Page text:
Monday, September 13, 2010


I could just put up my original research proposal for those interested in my PhD but, in fairness, it is the dullest thing on Earth. Excuse me, then, for giving you the very short version:

There is a constituency in the field of conflict/peace studies that argues that all individuals have innate needs. Many of you will recall Maslow's Hierarchy of Needs, I think? This is not the only model of needs but it should give you some familiarity with the concept.

It is argued that individuals will struggle to fulfil those needs and, if no other avenues are available, this struggle may include violence.

I am attempting to examine conflict and violence within prisons through the conceptual lense of Human Needs. Prisons, by definition and as a matter of policy, deny fundamental needs. Prisoners, being human(!), will attempt to fulfil those needs.

If avenues of legitimate struggle are not available, then this conflict could lead to violence, both against the institution and between prisoners.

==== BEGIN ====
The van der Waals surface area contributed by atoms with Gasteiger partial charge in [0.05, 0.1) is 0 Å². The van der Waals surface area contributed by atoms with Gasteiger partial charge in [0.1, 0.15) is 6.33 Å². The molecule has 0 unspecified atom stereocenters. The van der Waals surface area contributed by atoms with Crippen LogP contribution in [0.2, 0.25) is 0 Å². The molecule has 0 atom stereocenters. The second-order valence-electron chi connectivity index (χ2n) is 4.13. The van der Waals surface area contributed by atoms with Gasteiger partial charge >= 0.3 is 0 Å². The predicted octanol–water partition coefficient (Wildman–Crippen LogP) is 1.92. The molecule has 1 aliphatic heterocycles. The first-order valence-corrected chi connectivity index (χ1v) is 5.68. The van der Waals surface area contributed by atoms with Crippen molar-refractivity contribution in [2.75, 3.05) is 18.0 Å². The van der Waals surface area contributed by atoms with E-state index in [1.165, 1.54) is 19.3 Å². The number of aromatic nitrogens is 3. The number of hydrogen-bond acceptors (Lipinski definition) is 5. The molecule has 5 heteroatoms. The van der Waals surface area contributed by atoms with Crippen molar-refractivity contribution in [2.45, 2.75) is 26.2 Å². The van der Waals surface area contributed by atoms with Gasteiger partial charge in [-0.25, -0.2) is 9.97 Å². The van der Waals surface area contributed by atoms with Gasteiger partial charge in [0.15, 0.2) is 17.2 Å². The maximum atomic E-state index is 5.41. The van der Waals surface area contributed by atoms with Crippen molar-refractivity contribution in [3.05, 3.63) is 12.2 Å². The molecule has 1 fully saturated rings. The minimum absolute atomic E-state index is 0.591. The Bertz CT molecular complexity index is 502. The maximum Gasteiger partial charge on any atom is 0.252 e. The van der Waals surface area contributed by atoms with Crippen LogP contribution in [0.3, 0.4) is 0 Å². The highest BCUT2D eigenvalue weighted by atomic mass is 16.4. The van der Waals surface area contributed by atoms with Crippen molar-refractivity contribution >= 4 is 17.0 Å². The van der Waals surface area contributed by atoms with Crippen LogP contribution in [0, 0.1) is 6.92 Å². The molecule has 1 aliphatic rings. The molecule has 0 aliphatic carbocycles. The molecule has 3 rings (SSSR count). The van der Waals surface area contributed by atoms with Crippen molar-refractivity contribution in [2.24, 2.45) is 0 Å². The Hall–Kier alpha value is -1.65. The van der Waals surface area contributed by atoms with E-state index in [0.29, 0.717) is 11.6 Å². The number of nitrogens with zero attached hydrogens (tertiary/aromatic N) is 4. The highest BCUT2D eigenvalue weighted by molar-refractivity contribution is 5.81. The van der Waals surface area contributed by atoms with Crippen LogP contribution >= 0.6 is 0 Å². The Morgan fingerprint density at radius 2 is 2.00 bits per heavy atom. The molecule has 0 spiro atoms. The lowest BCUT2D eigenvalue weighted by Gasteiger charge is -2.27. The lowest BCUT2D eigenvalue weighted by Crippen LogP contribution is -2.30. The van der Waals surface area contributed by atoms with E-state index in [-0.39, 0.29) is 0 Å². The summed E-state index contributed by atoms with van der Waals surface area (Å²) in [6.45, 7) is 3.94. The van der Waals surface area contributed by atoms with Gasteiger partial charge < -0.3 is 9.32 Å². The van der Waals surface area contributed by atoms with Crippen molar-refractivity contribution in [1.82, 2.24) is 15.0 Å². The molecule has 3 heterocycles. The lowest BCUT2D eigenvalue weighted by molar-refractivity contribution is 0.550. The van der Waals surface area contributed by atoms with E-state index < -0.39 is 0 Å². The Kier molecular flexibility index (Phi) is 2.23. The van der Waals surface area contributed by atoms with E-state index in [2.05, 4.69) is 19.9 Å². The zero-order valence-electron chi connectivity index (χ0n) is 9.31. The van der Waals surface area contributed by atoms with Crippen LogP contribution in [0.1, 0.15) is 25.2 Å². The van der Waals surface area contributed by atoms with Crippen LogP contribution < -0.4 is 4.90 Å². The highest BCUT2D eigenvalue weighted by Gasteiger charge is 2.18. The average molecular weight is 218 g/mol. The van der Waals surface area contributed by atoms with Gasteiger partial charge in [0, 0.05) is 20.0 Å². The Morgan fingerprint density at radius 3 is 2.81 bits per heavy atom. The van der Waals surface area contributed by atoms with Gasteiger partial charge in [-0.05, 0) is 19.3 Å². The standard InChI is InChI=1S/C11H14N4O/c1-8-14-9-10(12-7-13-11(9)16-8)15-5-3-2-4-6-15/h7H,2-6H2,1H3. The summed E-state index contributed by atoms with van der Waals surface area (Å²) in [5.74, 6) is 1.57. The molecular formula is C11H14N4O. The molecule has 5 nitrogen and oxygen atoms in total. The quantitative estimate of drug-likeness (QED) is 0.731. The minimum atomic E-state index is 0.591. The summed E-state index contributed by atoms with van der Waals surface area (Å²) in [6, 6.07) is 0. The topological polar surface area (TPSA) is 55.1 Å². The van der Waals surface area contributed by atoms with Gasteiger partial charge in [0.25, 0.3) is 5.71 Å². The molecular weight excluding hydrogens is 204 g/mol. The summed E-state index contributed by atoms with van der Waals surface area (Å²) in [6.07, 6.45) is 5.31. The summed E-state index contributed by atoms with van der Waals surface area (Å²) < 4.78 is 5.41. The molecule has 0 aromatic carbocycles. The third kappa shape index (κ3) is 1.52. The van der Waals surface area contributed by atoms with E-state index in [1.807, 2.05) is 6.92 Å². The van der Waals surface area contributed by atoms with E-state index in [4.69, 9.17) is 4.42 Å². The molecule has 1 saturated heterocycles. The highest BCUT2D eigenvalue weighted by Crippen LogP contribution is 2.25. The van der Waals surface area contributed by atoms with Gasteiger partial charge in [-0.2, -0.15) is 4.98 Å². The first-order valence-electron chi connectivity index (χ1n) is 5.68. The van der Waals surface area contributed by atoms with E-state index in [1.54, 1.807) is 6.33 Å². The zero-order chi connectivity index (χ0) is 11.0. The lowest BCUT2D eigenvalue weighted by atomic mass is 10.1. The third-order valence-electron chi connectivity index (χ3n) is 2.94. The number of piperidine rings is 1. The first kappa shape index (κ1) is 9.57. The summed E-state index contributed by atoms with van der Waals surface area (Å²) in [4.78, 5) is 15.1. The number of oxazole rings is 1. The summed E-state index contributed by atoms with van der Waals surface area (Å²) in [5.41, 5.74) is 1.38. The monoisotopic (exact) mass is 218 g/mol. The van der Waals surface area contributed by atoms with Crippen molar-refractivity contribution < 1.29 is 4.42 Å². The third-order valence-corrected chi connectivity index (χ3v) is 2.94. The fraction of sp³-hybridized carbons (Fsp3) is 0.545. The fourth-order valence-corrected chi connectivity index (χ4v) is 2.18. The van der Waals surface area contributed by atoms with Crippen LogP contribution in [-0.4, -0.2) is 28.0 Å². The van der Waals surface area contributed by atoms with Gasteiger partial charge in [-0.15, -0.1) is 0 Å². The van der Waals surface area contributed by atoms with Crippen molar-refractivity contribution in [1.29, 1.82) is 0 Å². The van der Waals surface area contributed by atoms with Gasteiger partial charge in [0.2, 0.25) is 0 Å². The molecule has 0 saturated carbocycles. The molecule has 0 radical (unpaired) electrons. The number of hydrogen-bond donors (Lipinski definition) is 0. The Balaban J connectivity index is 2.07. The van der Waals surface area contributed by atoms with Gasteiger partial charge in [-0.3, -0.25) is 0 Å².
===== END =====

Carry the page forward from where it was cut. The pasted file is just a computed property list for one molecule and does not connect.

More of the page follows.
So I'm having a shufti to see if this reasoning is correct and if there are avenues of struggle which are not violent and yet effective in fulfilling human needs.

And that, guys, is the very short version of my research!

1 comment:

  1. It seems odd regarding psychology, that all the interesting and potent research, seems to have come to an abrupt end, about the turn of the seventies.

    Skinners boxes, Milgram, Zimbardo; they seem to have been superseded by left-wing moralists, that condemn further efforts as "unethical". The result being that psychology has become a stream of trivial political window dressings.

    It's as though the powers that be, have withheld the 'real' research for being too dangerous; knowledge that must not enter the public domain. For it wouldn't do for a 'democracy' to get wind of how it was being manipulated.